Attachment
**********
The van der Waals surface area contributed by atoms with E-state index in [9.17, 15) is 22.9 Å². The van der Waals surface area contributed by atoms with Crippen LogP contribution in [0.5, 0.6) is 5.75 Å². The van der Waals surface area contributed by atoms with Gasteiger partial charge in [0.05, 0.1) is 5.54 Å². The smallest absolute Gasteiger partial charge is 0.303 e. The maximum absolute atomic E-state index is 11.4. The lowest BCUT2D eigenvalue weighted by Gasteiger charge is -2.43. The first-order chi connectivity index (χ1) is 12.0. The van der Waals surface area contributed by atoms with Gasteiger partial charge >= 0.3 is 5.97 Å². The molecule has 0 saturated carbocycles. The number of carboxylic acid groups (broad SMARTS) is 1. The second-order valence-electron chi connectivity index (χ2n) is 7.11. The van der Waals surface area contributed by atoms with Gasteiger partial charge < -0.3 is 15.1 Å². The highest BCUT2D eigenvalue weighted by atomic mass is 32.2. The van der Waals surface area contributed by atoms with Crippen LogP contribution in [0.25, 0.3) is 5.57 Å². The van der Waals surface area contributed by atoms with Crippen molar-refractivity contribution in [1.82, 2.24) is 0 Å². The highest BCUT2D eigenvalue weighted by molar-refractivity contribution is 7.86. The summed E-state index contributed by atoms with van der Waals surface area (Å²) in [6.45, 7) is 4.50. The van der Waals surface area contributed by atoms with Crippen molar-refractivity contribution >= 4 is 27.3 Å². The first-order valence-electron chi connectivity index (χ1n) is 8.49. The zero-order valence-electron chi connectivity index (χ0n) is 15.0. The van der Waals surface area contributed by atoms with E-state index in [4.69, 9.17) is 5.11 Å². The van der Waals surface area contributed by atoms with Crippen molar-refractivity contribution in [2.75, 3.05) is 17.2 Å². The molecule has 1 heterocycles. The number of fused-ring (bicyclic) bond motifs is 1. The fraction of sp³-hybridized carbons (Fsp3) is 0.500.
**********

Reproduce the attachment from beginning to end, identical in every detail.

The van der Waals surface area contributed by atoms with E-state index in [9.17, 15) is 22.9 Å². The van der Waals surface area contributed by atoms with Crippen LogP contribution in [0.5, 0.6) is 5.75 Å². The van der Waals surface area contributed by atoms with Gasteiger partial charge in [0.05, 0.1) is 5.54 Å². The smallest absolute Gasteiger partial charge is 0.303 e. The maximum absolute atomic E-state index is 11.4. The lowest BCUT2D eigenvalue weighted by Gasteiger charge is -2.43. The first-order chi connectivity index (χ1) is 12.0. The van der Waals surface area contributed by atoms with Gasteiger partial charge >= 0.3 is 5.97 Å². The molecule has 0 saturated carbocycles. The number of carboxylic acid groups (broad SMARTS) is 1. The second-order valence-electron chi connectivity index (χ2n) is 7.11. The van der Waals surface area contributed by atoms with Gasteiger partial charge < -0.3 is 15.1 Å². The highest BCUT2D eigenvalue weighted by atomic mass is 32.2. The van der Waals surface area contributed by atoms with Crippen LogP contribution in [0.25, 0.3) is 5.57 Å². The van der Waals surface area contributed by atoms with Crippen molar-refractivity contribution in [1.82, 2.24) is 0 Å². The highest BCUT2D eigenvalue weighted by molar-refractivity contribution is 7.86. The summed E-state index contributed by atoms with van der Waals surface area (Å²) in [6.45, 7) is 4.50. The van der Waals surface area contributed by atoms with Crippen molar-refractivity contribution >= 4 is 27.3 Å². The first-order valence-electron chi connectivity index (χ1n) is 8.49. The zero-order valence-electron chi connectivity index (χ0n) is 15.0. The van der Waals surface area contributed by atoms with E-state index in [4.69, 9.17) is 5.11 Å². The van der Waals surface area contributed by atoms with Crippen molar-refractivity contribution in [2.75, 3.05) is 17.2 Å². The molecule has 1 heterocycles. The number of fused-ring (bicyclic) bond motifs is 1. The fraction of sp³-hybridized carbons (Fsp3) is 0.500.